I’m not sure how I feel about this. On the one hand, I’m not a Howard Stern fan. But if he didn’t break the law or violate his contract, I’m not sure how they can get away with this. Beyond all that, it seems hypocritical to me for Howard Stern to be suspended for a particular remark. Part of his act is skirting the thin line between taste and trash. The Clear Channel stations that carry him have high ratings (and probably a lot of ad revenue) as a result. But I guess there’s a lot more hypocrisy going around after the infamous “wardrobe malfunction” at the Super Bowl.
Month: February 2004
Prosecutor in Terror Case Controversy Sues Ashcroft
This can’t be good news. Even with the expanded powers they’ve received due to the Patriot Act, the government isn’t playing by its own rules. Also troubling is the “investigate and smear all our critics” tactic being employed against a federal employee. I wonder if this is just the tip of a very large iceberg.
Secret Report Warns of Iraq “Balkanization”
Financial Times scoop on a secret report indicating fears of Iraq dividing into multiple regions (most likely a Kurdish north, Shia south, and Sunni center). So in addition to not finding nukes, biological weapons, or chemical weapons, and creating a convenient target for anti-American sentiment with the troop presence, the occupation could spark a civil war. I don’t think we need any other information to say conclusively that going into Iraq was a really bad idea.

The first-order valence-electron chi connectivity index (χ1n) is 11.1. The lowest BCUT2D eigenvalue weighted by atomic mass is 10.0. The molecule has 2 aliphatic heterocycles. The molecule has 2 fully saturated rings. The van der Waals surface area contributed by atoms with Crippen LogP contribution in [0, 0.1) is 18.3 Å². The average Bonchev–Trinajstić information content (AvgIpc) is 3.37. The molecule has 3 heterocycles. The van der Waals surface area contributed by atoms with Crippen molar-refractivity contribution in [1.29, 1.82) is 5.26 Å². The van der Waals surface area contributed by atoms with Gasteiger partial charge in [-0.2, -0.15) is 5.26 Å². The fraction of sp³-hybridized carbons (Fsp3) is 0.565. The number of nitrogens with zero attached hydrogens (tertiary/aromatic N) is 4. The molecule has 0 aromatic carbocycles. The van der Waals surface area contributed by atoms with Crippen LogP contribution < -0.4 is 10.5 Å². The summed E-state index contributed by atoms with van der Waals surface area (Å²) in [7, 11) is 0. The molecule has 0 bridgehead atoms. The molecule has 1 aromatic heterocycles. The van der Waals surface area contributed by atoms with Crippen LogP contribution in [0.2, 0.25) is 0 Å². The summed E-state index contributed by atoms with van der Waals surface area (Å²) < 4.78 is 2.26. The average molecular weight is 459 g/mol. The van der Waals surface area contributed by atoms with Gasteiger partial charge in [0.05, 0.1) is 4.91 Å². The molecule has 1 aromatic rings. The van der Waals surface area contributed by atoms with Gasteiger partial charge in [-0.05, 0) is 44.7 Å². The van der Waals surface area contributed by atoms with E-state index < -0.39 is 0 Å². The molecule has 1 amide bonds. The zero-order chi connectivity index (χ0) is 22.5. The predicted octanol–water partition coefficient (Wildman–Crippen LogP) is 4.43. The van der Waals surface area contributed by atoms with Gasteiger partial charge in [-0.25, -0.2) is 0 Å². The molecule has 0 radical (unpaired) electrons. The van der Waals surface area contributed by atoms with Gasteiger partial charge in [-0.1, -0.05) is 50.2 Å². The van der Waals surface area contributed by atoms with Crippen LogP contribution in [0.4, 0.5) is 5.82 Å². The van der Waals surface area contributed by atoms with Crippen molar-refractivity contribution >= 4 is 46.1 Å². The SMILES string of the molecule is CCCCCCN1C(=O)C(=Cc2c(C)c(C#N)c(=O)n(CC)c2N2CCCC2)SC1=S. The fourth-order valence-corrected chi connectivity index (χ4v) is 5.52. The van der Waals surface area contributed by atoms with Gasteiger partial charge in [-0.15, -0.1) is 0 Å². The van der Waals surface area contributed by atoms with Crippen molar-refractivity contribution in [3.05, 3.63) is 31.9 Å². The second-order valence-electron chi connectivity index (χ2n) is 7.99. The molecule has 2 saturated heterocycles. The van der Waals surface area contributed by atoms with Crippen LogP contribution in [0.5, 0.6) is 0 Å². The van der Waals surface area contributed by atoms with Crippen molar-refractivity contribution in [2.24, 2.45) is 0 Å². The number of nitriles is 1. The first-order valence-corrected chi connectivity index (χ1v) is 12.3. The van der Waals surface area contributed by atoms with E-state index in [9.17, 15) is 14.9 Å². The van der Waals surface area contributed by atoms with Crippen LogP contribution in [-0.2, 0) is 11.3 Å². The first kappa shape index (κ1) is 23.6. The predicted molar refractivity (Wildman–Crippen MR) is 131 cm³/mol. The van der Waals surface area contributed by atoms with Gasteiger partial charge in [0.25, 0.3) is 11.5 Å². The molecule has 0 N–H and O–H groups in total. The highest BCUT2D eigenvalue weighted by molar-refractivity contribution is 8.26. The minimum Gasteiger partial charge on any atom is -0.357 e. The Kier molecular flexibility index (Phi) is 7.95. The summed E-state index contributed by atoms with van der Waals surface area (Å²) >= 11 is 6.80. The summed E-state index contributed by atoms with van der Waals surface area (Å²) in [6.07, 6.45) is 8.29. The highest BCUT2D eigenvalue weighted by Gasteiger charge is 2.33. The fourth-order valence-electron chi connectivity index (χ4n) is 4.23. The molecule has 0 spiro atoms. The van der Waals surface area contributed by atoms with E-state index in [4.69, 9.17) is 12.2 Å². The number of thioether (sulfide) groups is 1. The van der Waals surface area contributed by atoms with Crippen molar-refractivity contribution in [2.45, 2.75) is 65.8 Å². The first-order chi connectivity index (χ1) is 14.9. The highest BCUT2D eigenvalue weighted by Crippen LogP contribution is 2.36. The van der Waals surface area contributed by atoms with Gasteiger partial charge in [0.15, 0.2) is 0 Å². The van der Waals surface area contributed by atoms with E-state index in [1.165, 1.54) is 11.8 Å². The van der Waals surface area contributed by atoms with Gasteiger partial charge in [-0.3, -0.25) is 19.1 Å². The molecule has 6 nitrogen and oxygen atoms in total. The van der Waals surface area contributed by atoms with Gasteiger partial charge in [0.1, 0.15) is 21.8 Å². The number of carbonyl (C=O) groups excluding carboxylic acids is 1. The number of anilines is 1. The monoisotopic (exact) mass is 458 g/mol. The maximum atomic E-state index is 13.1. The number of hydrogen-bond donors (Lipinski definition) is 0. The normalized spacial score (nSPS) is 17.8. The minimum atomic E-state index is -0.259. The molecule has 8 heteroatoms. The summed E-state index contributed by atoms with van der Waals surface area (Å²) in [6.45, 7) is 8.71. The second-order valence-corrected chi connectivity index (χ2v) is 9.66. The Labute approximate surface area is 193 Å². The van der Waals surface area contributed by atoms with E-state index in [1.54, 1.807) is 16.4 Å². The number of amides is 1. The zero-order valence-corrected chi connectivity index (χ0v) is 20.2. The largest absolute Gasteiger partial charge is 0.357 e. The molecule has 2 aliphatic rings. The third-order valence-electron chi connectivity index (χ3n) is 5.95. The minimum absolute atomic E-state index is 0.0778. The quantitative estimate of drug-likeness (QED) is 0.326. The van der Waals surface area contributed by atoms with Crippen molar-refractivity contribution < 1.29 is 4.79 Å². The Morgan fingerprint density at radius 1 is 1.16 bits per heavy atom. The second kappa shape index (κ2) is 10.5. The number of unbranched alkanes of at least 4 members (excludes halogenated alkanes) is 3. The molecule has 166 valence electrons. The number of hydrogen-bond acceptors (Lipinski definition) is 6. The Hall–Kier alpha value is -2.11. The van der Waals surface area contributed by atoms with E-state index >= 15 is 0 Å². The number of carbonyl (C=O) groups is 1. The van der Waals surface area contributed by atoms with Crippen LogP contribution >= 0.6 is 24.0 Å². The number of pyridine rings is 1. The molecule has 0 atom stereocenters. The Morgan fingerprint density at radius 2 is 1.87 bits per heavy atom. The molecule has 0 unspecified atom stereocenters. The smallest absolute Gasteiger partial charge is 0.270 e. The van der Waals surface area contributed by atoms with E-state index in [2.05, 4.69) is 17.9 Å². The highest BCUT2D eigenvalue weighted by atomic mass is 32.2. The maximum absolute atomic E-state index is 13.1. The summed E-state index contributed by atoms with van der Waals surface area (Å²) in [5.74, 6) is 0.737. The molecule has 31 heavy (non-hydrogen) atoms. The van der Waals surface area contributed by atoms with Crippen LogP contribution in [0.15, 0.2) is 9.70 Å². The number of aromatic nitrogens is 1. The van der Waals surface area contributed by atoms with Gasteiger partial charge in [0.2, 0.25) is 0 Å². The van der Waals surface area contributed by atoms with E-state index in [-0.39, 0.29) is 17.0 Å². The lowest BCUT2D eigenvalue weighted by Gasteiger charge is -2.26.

Bush on Meet the Press: A Rebuttal from Juan Cole
Fantastic analysis and rebuttal to President Bush’s statements on “Meet the Press” this Sunday. Definitely worth reading, and forwarding to anyone interested in the US presence in Iraq.
The CIA: Method and Madness
Ok column by David Brooks in the NY Times today about the problems with the way the CIA analyzes threats against the US. In general, the points he makes about the use of “scientism” to predict these threats to the exclusion of all else is correct. He doesn’t specify the lists of errors that the intelligence community has made, but the general point that they’ve missed threats by non-rational actors is perhaps the most important he makes in the entire column.
If there’s any problem I have with the column, it’s the idea that “scientism” has no use whatsoever. Implicit in that argument is a defense of the creation of a new intelligence unit within the Pentagon. They operated on the sort of intuition that Brooks advocates. But without the sort of processes and actual intelligence know-how that exists in the CIA and elsewhere, intelligence information of dubious credibility was put forward as fact.
While relying solely on “scientism” to predict and stop threats isn’t the best idea, neither is turning to the other extreme (going exclusively with your gut, or instinct).